For this last part about mistakes that I see the Indie community make, I turn to something that has become more of a personal nitpick for me. And I get a chance to let some frustration out at Indie developers at something that a lot of them do: Go Dark.
The Indie market has grown considerably over the last decade and part of it has to do with the change in how games are being sold. We’ve gone from store shelves being a must to digital store fronts with infinite space for all the games available. This has lowered the barrier of entry for indie and AAA game designers as they are now able to put their games in front of millions of people without any of the fuss of the old days.
But the change in markets has also led to a change in how to sell games and something a lot of indie developers and even older developers need to learn about.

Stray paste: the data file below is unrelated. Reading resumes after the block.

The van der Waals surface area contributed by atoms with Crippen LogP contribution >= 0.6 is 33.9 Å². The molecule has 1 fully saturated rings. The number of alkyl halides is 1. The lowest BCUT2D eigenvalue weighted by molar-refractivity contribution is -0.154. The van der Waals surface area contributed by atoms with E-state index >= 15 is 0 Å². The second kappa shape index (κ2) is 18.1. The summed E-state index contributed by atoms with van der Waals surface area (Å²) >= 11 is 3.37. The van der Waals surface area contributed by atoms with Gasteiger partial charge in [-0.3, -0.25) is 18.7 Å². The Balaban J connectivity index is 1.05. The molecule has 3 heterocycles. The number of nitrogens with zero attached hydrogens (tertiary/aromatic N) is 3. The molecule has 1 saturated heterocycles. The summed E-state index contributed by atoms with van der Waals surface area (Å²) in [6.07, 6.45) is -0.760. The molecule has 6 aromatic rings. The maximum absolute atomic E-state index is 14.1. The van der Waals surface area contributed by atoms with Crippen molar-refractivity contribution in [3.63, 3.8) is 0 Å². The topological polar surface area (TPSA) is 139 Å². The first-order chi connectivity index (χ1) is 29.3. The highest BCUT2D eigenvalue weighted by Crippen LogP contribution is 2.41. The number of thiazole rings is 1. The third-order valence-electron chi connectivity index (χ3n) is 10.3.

For this short series I want to focus on some of the common mistakes I see indie game designers make. As we’ve talked about, Indies have the advantage that they are working on their own without a publisher intervening. However this means that these developers have no one outside their fan base or themselves to examine their games and this can lead to some rookie mistakes making their way into the final product. And for this part, I want to talk about control schemes that don’t make sense.
Wrapping up this series, I want to take a look at crowdfunding and early access. While sites like kickstarter and Indiegogo have been around for a few years, crowdfunding really took off in 2012 thanks to Doublefine. Since then, the Indie market and the game industry have certainty been affected by giving developers a new source of income and fan base.